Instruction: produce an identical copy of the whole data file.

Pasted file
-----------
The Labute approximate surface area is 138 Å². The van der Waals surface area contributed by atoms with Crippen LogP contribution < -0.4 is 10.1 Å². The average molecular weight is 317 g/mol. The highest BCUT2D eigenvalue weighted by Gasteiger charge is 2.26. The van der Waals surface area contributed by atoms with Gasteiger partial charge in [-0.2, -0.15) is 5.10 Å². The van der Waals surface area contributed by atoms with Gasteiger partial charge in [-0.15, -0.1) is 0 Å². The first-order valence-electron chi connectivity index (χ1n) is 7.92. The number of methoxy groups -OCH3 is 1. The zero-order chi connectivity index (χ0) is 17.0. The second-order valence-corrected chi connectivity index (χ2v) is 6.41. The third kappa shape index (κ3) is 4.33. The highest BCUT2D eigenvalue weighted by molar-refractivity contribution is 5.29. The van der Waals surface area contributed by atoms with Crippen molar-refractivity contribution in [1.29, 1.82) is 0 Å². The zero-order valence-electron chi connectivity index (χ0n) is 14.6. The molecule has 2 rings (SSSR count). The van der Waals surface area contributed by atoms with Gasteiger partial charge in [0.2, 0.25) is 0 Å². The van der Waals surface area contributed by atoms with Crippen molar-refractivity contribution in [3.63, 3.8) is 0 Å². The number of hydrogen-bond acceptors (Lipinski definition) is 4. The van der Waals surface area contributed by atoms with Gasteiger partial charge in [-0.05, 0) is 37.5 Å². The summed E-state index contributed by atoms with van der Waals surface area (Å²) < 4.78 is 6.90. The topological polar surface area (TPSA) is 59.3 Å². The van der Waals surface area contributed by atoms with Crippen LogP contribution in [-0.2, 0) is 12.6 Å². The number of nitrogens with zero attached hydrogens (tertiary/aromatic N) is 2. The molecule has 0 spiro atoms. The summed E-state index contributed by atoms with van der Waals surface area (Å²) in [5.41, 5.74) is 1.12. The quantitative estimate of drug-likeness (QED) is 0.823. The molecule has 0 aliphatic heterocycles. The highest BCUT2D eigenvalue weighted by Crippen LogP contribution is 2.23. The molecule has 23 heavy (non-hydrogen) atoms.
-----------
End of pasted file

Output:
The Labute approximate surface area is 138 Å². The van der Waals surface area contributed by atoms with Crippen LogP contribution < -0.4 is 10.1 Å². The average molecular weight is 317 g/mol. The highest BCUT2D eigenvalue weighted by Gasteiger charge is 2.26. The van der Waals surface area contributed by atoms with Gasteiger partial charge in [-0.2, -0.15) is 5.10 Å². The van der Waals surface area contributed by atoms with Gasteiger partial charge in [-0.15, -0.1) is 0 Å². The first-order valence-electron chi connectivity index (χ1n) is 7.92. The number of methoxy groups -OCH3 is 1. The zero-order chi connectivity index (χ0) is 17.0. The second-order valence-corrected chi connectivity index (χ2v) is 6.41. The third kappa shape index (κ3) is 4.33. The highest BCUT2D eigenvalue weighted by molar-refractivity contribution is 5.29. The van der Waals surface area contributed by atoms with Crippen molar-refractivity contribution in [1.29, 1.82) is 0 Å². The zero-order valence-electron chi connectivity index (χ0n) is 14.6. The molecule has 2 rings (SSSR count). The van der Waals surface area contributed by atoms with Gasteiger partial charge in [0.2, 0.25) is 0 Å². The van der Waals surface area contributed by atoms with Crippen molar-refractivity contribution in [3.63, 3.8) is 0 Å². The number of hydrogen-bond acceptors (Lipinski definition) is 4. The van der Waals surface area contributed by atoms with Gasteiger partial charge in [-0.05, 0) is 37.5 Å². The summed E-state index contributed by atoms with van der Waals surface area (Å²) < 4.78 is 6.90. The topological polar surface area (TPSA) is 59.3 Å². The van der Waals surface area contributed by atoms with Crippen LogP contribution in [-0.2, 0) is 12.6 Å². The number of nitrogens with zero attached hydrogens (tertiary/aromatic N) is 2. The molecule has 0 spiro atoms. The summed E-state index contributed by atoms with van der Waals surface area (Å²) in [5.41, 5.74) is 1.12. The quantitative estimate of drug-likeness (QED) is 0.823. The molecule has 0 aliphatic heterocycles. The highest BCUT2D eigenvalue weighted by Crippen LogP contribution is 2.23. The molecule has 23 heavy (non-hydrogen) atoms.